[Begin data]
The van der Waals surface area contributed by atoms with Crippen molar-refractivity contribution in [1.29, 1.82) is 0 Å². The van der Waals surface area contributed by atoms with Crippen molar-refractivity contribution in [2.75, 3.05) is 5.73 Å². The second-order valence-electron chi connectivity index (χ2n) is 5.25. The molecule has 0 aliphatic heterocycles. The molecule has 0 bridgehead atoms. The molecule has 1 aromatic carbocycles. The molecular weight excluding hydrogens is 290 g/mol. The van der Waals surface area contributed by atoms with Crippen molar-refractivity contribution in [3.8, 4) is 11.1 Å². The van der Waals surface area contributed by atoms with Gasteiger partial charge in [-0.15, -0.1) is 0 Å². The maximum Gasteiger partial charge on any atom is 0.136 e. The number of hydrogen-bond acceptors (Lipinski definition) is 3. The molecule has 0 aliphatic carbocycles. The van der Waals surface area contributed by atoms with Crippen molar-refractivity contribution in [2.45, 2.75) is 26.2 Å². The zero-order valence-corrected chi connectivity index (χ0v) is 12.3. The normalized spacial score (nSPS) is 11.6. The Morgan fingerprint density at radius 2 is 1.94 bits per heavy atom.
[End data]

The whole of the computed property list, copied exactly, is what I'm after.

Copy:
The van der Waals surface area contributed by atoms with Crippen molar-refractivity contribution in [1.29, 1.82) is 0 Å². The van der Waals surface area contributed by atoms with Crippen molar-refractivity contribution in [2.75, 3.05) is 5.73 Å². The second-order valence-electron chi connectivity index (χ2n) is 5.25. The molecule has 0 aliphatic heterocycles. The molecule has 0 bridgehead atoms. The molecule has 1 aromatic carbocycles. The molecular weight excluding hydrogens is 290 g/mol. The van der Waals surface area contributed by atoms with Crippen molar-refractivity contribution in [3.8, 4) is 11.1 Å². The van der Waals surface area contributed by atoms with Gasteiger partial charge in [-0.15, -0.1) is 0 Å². The maximum Gasteiger partial charge on any atom is 0.136 e. The number of hydrogen-bond acceptors (Lipinski definition) is 3. The molecule has 0 aliphatic carbocycles. The van der Waals surface area contributed by atoms with Crippen molar-refractivity contribution in [2.45, 2.75) is 26.2 Å². The zero-order valence-corrected chi connectivity index (χ0v) is 12.3. The normalized spacial score (nSPS) is 11.6. The Morgan fingerprint density at radius 2 is 1.94 bits per heavy atom.